David van der Leer is helping the Guggenheim step outside of its iconic shell on the Upper East Side, and engage with the rest of New York. The museum’s Assistant Curator of Architecture and Urban Studies has embarked upon a major, site-specific series of installations and tours called stillspotting nyc that will examine how we manage to find peace in a city that constantly bombards our senses.
The first “stillspot” debuts in Brooklyn the next two weekends, June 2-5 and June 9-12—a temporary clinic called Sanatorium envisioned by artist Pedro Reyes. Upon arrival at Sanatorium visitors will be greeted by a receptionist who, after a brief conversation, assigns a series of “therapies” to each specific visitor. (We’ve listed the full roster here.) Below, Van der Leer, who has worked for award-winning architects Rem Koolhaas and Steven Holl, describes Sanatorium and the remaining stillspots that will pop up around the boroughs for the next two years.
What inspired you to create the stillspotting nyc series?
I have been fascinated with stillness over the past years, as it is such an important, and often underestimated, topic for cities. When I first moved here a little over five years ago I was amazed with the sounds of the city. It was, and is, loud here. I wondered where people find their quiet moments as so many of us live in incredibly cramped situations. When we started to study the topic more in depth in preparation of the launch of this program I learned that there are 20 million adults and 10 million children in the United States who suffer from noise-induced hearing loss, but that it is 100% preventable. We realized there is a reason beyond mere poetry to run a project like this and help people and city governments understand that stillness can and should be an important element in our everyday lives.
Do you seek solace from therapy or a place in the city? Does urban life require some kind of respite for us to engage with it fully?
Yes, I am convinced that we need to take a breath every once in a while in order to cope with the stress and excitement of a city such as New York. I find it at times in nature close to the city, or at other times simply by biking along the West Side. But the interesting thing is how we all find it in different ways and at different times: and that is what we wanted to play with for stillspotting nyc.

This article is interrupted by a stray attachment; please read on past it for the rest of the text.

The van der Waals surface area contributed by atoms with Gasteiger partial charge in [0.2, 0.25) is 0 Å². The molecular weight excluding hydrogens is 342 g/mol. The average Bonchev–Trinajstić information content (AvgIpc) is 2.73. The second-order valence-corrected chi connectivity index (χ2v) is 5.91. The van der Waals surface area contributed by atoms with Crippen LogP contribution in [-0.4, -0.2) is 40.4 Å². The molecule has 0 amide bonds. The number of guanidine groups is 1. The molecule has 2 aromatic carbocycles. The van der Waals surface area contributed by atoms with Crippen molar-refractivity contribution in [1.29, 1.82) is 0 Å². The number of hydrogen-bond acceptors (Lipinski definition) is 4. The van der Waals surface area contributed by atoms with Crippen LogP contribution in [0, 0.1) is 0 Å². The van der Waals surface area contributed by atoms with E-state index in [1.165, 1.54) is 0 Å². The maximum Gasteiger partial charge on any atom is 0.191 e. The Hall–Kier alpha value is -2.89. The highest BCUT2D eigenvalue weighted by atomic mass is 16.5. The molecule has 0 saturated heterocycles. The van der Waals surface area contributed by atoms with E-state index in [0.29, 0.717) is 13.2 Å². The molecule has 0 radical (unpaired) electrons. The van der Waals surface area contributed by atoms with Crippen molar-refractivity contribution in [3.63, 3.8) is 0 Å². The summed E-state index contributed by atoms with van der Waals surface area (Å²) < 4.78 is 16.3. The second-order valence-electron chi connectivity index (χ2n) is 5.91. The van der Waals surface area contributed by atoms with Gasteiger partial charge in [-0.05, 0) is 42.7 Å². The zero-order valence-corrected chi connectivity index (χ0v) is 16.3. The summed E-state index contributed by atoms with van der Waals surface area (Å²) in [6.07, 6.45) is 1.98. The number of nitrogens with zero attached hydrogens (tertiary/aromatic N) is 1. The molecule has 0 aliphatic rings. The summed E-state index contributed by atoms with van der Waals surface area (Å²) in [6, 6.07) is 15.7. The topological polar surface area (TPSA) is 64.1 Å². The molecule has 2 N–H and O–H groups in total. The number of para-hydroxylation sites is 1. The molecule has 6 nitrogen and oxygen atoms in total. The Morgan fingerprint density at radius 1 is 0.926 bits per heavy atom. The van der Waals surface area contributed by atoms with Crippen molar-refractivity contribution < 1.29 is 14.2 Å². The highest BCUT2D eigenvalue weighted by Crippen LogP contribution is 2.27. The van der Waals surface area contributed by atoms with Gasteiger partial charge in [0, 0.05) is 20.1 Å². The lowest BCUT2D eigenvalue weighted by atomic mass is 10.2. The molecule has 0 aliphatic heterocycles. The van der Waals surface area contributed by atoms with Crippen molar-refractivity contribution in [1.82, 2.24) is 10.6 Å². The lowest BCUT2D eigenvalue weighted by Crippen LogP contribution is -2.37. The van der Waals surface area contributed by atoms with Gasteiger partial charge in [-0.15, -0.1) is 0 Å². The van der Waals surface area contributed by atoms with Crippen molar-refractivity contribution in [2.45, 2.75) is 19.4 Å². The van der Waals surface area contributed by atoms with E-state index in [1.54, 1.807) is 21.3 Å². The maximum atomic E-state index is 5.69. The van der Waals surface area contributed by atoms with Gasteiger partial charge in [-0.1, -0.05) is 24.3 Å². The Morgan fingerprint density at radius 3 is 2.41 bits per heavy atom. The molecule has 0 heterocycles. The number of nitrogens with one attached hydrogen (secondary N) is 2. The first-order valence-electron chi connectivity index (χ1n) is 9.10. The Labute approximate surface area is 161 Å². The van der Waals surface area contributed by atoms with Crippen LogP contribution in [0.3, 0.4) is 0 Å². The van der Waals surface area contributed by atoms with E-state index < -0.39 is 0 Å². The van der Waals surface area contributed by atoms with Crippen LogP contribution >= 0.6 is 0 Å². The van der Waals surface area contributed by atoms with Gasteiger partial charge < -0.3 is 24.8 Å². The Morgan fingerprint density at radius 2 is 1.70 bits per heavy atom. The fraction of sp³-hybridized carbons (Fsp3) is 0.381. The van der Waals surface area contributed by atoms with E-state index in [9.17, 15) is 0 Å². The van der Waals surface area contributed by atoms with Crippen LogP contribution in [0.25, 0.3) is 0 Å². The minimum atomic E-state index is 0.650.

Is there anything about life in New York that you find therapeutic?
I think healing, or therapeutic moments can be found in many places around the city. For instance, I have this soft spot for these two beautiful doves that are quietly cooing out on my fire escape. They get me out of my mode of continuous production that this city mostly seems to stimulate. I am sure everybody else has equally quirky stories to tell you.
What about art—do you find it therapeutic?
Yes. And that is exactly what I wanted to show with this project. By asking artists, architects, and also composers to make installations and tours that each deal with stillness I hope we can help people see everyday life a little differently. Imagine going to Pedro Reyes’ Sanatorium in Brooklyn: during a brief visit of just two hours you will be introduced to some simple but effective strategies that all take you out of your comfort zone and help you slow down, think and appreciate it all a little more.
What was the selection process for Sanatorium? Why choose Metrotech and not a more peaceful setting in Brooklyn, like Red Hook?